Rescue ship Open Arms sets sail for Spain with 311 migrants aboard after being refused entry by Italy

Open Arms rescue ship sailing to Spain after being refused entry by Italy Photo credit: Open Arms/YouTube

The Spanish rescue ship Open Arms carrying 311migrants has set sail for Spain after Italian authorities refused it permission to dock.

Spanish govenmental authorities gave it permission to land the migrants after Italy denied it entry following Friday’s rescue off the Libyan coast.

The ship is waiting for the Madrid Maritime Rescue Coordination Centre to assign it a port to disembark in. Its is expected to arrive in about five days, depending on weather conditions. Government sources state that the rescued people will be disembarked in Algeciras.


Permission was given a few hours after a Maltese helicopter evacuated a woman and her newborn baby who were among those rescued and whose state of health troubled the ship’s crew. Despite this assistance Malta refused to open its port to receive the 311 remaining on board. According to a communiqué from the Secretariat of State for Communication, Libya, Italy, France and Tunisia have not responded to requests to disembark rescued migrants.

“My answer is clear: Italian ports are closed! For the traffickers of human beings and for those who help them, the party is over,” said Italian Interior Minister Matteo Salvini, leader of the League, a right-wing extremist political party, on social networks.

The crew of the Open Arms hopes that some of the countries to which it has requested permission to disembark – including France and Greece – respond positively and open their ports to avoid a much longer crossing. “Spain is an option but it means between four or five days of travel. Every day we are at sea is a risk to the people on board,” said Gerard Canals, head of mission at the Open Arms.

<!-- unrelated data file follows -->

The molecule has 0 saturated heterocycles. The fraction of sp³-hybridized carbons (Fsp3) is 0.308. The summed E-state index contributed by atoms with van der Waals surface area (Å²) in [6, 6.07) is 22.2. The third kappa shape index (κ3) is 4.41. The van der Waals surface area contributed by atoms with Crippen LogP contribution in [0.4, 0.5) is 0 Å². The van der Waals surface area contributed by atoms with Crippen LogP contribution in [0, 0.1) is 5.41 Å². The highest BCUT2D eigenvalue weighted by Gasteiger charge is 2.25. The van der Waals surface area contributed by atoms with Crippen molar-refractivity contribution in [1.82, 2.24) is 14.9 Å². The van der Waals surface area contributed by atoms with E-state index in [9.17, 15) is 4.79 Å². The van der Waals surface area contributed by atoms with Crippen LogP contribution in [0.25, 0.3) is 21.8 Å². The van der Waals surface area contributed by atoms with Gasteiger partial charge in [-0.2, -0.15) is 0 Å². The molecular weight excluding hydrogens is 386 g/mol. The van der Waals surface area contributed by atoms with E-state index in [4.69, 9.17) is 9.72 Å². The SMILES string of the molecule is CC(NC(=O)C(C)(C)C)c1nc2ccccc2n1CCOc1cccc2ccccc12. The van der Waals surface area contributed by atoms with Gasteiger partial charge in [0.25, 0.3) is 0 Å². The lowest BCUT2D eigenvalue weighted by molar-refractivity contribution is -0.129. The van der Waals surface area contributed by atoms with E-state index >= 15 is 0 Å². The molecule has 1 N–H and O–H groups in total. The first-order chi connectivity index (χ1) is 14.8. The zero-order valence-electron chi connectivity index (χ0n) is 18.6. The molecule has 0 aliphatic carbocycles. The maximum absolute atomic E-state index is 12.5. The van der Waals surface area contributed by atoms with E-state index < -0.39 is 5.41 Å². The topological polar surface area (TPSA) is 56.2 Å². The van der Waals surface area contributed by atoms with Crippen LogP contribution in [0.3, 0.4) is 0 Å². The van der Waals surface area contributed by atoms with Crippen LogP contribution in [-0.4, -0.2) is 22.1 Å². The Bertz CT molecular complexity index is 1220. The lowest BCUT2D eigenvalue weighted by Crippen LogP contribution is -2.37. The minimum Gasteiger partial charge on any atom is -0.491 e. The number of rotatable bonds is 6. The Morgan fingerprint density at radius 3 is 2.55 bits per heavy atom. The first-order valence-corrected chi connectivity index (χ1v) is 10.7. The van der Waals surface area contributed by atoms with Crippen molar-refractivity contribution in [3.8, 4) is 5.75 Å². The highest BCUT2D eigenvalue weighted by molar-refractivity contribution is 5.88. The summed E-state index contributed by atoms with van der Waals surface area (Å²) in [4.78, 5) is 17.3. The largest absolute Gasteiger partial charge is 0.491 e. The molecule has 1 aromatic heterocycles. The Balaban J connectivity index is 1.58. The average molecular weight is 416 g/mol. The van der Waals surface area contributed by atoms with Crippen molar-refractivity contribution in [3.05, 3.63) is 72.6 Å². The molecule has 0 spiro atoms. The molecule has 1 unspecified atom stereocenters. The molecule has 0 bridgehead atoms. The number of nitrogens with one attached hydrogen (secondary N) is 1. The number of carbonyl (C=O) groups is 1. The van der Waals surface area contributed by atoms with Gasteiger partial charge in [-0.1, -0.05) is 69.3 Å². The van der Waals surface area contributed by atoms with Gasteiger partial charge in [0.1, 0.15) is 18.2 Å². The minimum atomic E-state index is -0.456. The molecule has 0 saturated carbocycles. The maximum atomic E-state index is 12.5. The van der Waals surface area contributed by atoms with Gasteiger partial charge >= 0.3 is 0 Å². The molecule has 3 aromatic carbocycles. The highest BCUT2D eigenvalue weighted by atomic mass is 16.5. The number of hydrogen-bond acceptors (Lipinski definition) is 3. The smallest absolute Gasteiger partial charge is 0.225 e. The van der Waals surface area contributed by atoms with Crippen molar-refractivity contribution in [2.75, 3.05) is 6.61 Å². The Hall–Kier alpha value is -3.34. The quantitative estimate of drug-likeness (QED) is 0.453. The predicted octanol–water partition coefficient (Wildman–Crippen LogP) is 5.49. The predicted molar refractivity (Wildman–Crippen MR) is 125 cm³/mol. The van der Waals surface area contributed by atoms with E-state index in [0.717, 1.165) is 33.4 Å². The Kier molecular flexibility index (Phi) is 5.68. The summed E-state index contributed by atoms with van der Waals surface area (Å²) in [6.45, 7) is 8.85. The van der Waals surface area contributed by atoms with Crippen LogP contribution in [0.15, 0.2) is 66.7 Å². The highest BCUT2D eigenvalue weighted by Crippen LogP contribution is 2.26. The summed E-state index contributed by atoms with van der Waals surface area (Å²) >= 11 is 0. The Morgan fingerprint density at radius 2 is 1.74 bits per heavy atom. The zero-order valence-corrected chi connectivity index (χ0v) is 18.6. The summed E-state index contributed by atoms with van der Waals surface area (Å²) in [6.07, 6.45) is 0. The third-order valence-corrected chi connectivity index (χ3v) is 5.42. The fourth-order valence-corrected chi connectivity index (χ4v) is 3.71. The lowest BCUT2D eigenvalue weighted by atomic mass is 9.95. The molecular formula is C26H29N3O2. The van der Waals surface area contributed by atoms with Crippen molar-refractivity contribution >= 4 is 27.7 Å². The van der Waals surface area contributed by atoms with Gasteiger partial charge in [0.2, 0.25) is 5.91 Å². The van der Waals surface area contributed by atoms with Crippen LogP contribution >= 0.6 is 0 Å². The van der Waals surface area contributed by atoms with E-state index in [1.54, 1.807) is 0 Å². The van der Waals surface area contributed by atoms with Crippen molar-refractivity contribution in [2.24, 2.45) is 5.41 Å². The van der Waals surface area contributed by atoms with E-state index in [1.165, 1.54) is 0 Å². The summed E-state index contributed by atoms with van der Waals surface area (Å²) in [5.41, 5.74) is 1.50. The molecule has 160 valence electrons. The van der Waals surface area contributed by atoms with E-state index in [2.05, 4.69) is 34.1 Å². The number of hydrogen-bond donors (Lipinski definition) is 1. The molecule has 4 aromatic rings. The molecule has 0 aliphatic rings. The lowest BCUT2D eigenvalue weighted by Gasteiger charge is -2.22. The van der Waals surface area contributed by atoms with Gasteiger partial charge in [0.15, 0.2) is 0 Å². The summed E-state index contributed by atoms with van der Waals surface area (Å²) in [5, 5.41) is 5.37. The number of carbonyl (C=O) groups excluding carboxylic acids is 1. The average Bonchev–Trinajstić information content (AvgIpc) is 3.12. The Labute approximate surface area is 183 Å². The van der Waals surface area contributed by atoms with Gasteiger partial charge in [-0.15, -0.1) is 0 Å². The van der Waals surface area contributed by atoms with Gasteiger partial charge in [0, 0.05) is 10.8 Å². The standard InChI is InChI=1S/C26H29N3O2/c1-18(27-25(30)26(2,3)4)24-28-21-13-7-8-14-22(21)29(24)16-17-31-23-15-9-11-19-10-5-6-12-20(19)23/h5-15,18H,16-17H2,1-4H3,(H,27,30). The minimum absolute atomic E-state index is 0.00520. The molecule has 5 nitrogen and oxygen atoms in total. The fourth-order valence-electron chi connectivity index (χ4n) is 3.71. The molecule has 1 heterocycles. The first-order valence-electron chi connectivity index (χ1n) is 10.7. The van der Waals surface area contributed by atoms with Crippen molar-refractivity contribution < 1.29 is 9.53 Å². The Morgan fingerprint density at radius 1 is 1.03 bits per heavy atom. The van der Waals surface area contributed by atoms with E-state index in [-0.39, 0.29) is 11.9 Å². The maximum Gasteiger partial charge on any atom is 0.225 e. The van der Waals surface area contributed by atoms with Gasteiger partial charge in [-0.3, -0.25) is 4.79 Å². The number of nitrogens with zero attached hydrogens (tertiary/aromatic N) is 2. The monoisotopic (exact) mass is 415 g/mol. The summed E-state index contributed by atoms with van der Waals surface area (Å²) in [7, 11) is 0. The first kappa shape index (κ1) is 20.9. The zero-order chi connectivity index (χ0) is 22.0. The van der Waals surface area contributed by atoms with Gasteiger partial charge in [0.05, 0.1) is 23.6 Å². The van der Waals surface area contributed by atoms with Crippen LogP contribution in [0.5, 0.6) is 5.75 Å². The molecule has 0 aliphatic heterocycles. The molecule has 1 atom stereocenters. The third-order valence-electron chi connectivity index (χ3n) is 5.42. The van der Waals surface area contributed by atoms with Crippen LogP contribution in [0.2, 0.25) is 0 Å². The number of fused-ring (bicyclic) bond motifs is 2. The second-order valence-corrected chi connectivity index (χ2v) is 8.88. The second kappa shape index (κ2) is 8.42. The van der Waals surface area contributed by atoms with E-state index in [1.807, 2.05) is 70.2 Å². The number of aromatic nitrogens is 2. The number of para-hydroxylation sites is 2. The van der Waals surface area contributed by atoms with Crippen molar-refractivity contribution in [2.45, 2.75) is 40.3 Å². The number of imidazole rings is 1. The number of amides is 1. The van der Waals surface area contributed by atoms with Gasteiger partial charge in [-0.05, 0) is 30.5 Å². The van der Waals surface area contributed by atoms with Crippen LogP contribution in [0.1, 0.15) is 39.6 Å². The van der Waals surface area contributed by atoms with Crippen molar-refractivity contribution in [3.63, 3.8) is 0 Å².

The government’s response is in contrast to the crisis faced by trawler Nuestra Madre Loreto, based in the port of Santa Pola (Alicante), which spent 10 days at sea waiting for a solution after rescuing 12 migrants, also off the coast of Libya.

Prime Minister Pedro Sánchez’s executive maintained for days that the ship’s best destination was a Libyan port, being the closest. Libya is considered by the United Nations Refugee Agency (UNHCR) and other organisations such as Amnesty International an unsafe port for the disembarkation of migrants. Malta finally agreed to pick these migrants up at sea, on condition that they were transferred to Spain as soon as possible


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